by Daniel Downs
Some people are wondering whether Xenia officials have joined the Big Brother club in Washington, D.C. Why? Because of small camera-like gadgets hanging near the new traffic signals. Seeing those camera-like gadgets elicits a strong temptation of suspicion about whether Xenia official will now be watching. Being among that suspicious group, I asked Mayor Pennewitt about those new signals. The following what I was told.
In response to my first emailed inquiry, Mayor Pennewitt wrote:
On November 19, 2007, the Xenia City Council passed legislation for a City Wide Signalization Project. The Ohio Department of Transportation authorized the funding to provide installation of a coordinated signal system along Detroit Street, Main Street, and Second Street. This project involves upgrading, reconstructing and adding signals at existing warranted intersections. This project is to be completed in 2008.
This project is being administered through the Ohio Department of Transportation and uses Federal money received through the Miami Valley Regional Planning Commission.
Most of that information can be found in the on-line council meeting minutes. None of it remotely answered the question about whether they were to be used for surveillance or sending traffic tickets in the mail.
Therefore, I emailed the good Mayor again asking whether those camera-looking gadgets were actually cameras by which our local government was intending to count traffic, track and ticket speeders, or other types of surveillance.
What do you suppose was the Mayor’s response? My breathless anticipation of her next response never came. Instead, she had the assistant city manager respond to my suspicions, and here is what Brent Merriman, also interim Public Service Director, had to say:
The Mayor was correct in her response about the project, in general. The signalization project is a largely state-funded upgrade and expansion to our traffic signalization system. We are essentially installing a new “brain” for our traffic signals that integrates more lights at more intersections into a comprehensive traffic management program. This will allow for more timely signalization, better traffic flow, etc.
The project involves the installation of new overhead fiber optic lines and traffic light control boxes among other components at most of the major intersections around town. This includes changing out dated (and more costly) traditional traffic lights to LED lighting systems. The project does not, however, include the installation of any traffic monitoring devices—such as intersection cameras—other than the addition of some loop detectors which are designed to simply trigger turn lights at equipped intersections. The devices you see at some intersections hanging from the overhead lines are in fact pre-empt detectors for emergency vehicles. Changing out the pre-empts is not part of the current project, but will be an additional project in the near future to help ensure the safe and swift response of public safety staff to emergency calls. (emphasis added.)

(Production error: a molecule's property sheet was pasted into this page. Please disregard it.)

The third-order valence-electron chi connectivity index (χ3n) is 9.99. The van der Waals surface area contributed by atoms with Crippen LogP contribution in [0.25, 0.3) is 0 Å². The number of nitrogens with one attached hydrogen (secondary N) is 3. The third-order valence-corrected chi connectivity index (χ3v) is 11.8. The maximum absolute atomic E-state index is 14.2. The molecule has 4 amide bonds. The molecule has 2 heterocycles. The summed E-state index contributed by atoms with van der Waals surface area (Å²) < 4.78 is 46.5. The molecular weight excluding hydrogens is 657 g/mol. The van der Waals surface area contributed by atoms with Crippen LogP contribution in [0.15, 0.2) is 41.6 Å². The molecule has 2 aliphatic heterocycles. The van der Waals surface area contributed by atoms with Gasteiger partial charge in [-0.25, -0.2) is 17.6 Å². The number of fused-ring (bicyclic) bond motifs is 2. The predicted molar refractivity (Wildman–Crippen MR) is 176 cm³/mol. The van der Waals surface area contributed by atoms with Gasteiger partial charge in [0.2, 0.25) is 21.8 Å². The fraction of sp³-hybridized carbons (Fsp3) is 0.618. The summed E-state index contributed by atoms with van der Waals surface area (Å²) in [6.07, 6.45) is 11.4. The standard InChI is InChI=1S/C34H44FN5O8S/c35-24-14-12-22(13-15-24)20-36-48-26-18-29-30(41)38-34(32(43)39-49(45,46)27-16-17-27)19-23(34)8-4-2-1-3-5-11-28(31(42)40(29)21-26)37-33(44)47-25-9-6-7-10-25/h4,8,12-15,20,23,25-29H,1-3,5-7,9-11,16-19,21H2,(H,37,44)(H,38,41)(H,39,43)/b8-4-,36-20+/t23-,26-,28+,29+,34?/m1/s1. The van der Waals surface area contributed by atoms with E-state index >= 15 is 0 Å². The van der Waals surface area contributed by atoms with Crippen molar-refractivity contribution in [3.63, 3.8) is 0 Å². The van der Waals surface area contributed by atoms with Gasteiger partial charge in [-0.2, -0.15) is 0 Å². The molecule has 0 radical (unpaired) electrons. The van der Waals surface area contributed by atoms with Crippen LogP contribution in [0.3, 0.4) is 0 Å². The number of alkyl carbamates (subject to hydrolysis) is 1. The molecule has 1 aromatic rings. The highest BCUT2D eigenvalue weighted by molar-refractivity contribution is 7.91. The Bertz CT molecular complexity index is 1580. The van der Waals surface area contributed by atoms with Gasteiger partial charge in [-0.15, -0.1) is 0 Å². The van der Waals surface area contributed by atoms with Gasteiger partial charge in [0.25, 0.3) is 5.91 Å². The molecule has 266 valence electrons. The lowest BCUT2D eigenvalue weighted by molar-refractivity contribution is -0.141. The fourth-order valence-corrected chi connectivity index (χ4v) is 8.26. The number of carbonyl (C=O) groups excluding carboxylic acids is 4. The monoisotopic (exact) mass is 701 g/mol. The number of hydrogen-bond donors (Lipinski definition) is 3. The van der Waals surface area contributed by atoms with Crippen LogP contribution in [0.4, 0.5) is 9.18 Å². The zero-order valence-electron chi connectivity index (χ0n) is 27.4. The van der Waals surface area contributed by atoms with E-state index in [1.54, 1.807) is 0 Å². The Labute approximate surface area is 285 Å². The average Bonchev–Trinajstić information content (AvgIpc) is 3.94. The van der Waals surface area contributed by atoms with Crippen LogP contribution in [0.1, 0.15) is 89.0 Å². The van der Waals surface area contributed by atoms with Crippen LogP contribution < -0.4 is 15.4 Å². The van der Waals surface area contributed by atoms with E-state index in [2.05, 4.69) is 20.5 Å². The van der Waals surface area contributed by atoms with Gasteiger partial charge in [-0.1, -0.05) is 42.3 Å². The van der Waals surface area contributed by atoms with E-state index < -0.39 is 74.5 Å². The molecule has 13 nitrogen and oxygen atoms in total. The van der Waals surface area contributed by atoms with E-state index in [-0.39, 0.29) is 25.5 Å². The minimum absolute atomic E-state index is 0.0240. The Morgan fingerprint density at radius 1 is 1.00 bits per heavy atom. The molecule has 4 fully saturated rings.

I appreciate the prompt and helpful information of our local officials. It demonstrates their efforts to provide the best possible service to their constituency, otherwise known as taxpayers who pay their salaries.
Still, I was skeptical about the future surveillance potential of the new technology. My research has led me to the conclusion that Xenia citizens have little reason for concern.
It’s true those new LED signals will lower operational costs, but the loop detectors mentioned by Brent Merriman are technology used for vehicle surveillance. The dual-loop detection system incorporates wire sensors that are embedded in the pavement near traffic signals. According to recent studies, dual-loop detection is capable of not only counting traffic but also of detecting the type of vehicle passing by. More refined computer programs also make it possible to determine make and model. Utilized by police, dual-loop signalization could enable them to track speeders or other suspect vehicle with further refinement of the system. That is the extent of surveillance our new signalization system can perform.
No, I have not forgotten about the camera-like gadgets or emergency vehicle pre-empt detectors. I thought they might be convertible to detecting a range of radio frequencies enabling the tracking of individual vehicles with unique signals. In other words, I though they might be used for tracking every individually owned vehicle. I was wrong. Most pre-empt systems detect specific strobe or infrared signals specifically made for and installed in emergency vehicles. There is therefore no reason to believe Big Brother could use them to watch our comings and our goings.
Two types of technology being used for that purpose are cameras like those installed at Fairfield Road intersections in Beavercreek and Automatic Vehicle Identification (AVI). AVI incorporates various technology that enable government to create and track individual vehicles and their owners. AVI laser enables government to incorporate coded information in license plates that computerized lasers read and track. AVI RF tracks radio signals incorporated in vehicle antennas. AVI smart tag also utilizes radio signals as well as microcomputers installed in trucks and cars. AVI infrared uses all of the above except lasers to monitor individual vehicles. According to the U.S. Department of Transportation, AVI is already being used at the U.S.-Mexican border checkpoints.
Xenia citizens have no reason to wonder whether their local government has become a full-fledged member of Big Brother. They have not; but if City Council ever discusses using AVI or cameras to monitor traffic, we can be certain that the freedom we often taken for granted is about to bite the proverbial dust.